The Residential School System

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As previously stated, the main goal of the residential school system was to assimilate aboriginal children and was thought to make them more functional in Canadian society. Children ranging from 4-16 were taken from their homes and families and re-homed in institutions with the goal of assimilation in mind (Nagy, 2012). These institutions were often incredibly harmful to the students because they were not well kept or staffed, and were severely underfunded. These issues resulted in malnutrition, diseases, abuse, and even death. Children who attended were subject to abuse emotionally, physically, and sexually (Chansonneuve, 2012). Along with these issues, the absence of family, native language, and tradition caused the children to feel…show more content…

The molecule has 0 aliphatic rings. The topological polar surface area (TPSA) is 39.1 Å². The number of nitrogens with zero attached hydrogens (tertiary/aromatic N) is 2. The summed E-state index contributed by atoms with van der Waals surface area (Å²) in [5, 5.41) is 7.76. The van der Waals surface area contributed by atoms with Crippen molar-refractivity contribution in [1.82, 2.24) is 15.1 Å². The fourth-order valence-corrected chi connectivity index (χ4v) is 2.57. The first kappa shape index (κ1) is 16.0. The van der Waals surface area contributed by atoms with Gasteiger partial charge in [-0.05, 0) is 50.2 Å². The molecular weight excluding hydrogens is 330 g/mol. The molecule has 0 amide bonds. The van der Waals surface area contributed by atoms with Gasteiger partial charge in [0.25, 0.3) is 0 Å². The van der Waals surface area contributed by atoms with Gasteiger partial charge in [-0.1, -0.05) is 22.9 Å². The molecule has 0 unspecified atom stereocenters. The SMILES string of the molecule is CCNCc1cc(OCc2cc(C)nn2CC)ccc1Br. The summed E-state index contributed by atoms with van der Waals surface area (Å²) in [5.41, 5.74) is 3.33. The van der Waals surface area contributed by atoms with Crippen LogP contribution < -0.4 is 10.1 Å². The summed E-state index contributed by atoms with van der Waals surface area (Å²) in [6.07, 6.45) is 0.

Some other affects of residential schools as described by elders include: loss of language, loss of sexuality, loss of spirituality, developing shame to people, anxiety, and loss of traditional food source (Chartrand, 2006). The Métis people of Canada were not originally required to attend residential schools. The Roman Catholic Church urged the government to include these people to increase funding, and fill up the schools. The government initially opposed this idea, but admitted Métis to the school only when there were not enough “Indian” students in the area where the school was located. Many Métis children were not even recorded as enrolled in the institutions making it difficult to determine exactly how many children attended (Logan, 2006). The Residential School experience proved to be even harder for Métis children. They were referred to as “Half-Breeds” and were not recognized by the First Nations and Non-First Nations so they were considered outsiders by both. A study done by Tricia Logan explains that although the Métis children were subject to the same conditions and rules as the other children, when surveyed it was clear that their stories differed from those of other First Nation’s (Daniels, 2006). Along with already being considered outsiders by those around them, the funding for Métis children also created the image of them being “outsiders” (Daniels, 2006). A survivor of Ile a La Cross school recalls that his institution could not afford the same
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